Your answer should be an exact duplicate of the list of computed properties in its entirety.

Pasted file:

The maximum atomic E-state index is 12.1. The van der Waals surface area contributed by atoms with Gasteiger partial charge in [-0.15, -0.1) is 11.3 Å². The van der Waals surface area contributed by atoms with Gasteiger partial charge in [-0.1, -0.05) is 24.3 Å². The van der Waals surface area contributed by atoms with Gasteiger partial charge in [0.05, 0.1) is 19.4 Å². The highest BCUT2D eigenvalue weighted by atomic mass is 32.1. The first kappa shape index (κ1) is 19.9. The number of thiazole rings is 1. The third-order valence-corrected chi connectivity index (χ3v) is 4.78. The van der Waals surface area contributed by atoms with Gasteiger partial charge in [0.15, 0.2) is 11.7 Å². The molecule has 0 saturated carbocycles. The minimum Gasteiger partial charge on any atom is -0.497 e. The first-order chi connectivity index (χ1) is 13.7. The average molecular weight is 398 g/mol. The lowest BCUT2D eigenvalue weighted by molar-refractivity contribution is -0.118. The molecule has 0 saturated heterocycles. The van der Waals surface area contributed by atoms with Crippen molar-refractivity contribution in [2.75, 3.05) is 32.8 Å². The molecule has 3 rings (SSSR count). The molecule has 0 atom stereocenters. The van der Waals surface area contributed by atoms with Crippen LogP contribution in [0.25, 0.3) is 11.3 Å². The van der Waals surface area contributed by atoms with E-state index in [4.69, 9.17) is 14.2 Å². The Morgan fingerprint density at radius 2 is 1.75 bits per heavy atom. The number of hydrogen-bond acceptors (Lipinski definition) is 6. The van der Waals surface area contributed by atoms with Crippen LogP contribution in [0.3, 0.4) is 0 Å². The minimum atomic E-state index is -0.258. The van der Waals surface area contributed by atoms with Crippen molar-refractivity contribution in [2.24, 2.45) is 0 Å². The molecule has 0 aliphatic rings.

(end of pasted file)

The maximum atomic E-state index is 12.1. The van der Waals surface area contributed by atoms with Gasteiger partial charge in [-0.15, -0.1) is 11.3 Å². The van der Waals surface area contributed by atoms with Gasteiger partial charge in [-0.1, -0.05) is 24.3 Å². The van der Waals surface area contributed by atoms with Gasteiger partial charge in [0.05, 0.1) is 19.4 Å². The highest BCUT2D eigenvalue weighted by atomic mass is 32.1. The first kappa shape index (κ1) is 19.9. The number of thiazole rings is 1. The third-order valence-corrected chi connectivity index (χ3v) is 4.78. The van der Waals surface area contributed by atoms with Gasteiger partial charge in [0.15, 0.2) is 11.7 Å². The molecule has 0 saturated carbocycles. The minimum Gasteiger partial charge on any atom is -0.497 e. The first-order chi connectivity index (χ1) is 13.7. The average molecular weight is 398 g/mol. The lowest BCUT2D eigenvalue weighted by molar-refractivity contribution is -0.118. The molecule has 0 saturated heterocycles. The van der Waals surface area contributed by atoms with Crippen molar-refractivity contribution in [2.75, 3.05) is 32.8 Å². The molecule has 3 rings (SSSR count). The molecule has 0 atom stereocenters. The van der Waals surface area contributed by atoms with Crippen LogP contribution in [0.25, 0.3) is 11.3 Å². The van der Waals surface area contributed by atoms with E-state index in [4.69, 9.17) is 14.2 Å². The Morgan fingerprint density at radius 2 is 1.75 bits per heavy atom. The number of hydrogen-bond acceptors (Lipinski definition) is 6. The van der Waals surface area contributed by atoms with Crippen LogP contribution in [0.3, 0.4) is 0 Å². The minimum atomic E-state index is -0.258. The van der Waals surface area contributed by atoms with Crippen molar-refractivity contribution in [2.24, 2.45) is 0 Å². The molecule has 0 aliphatic rings.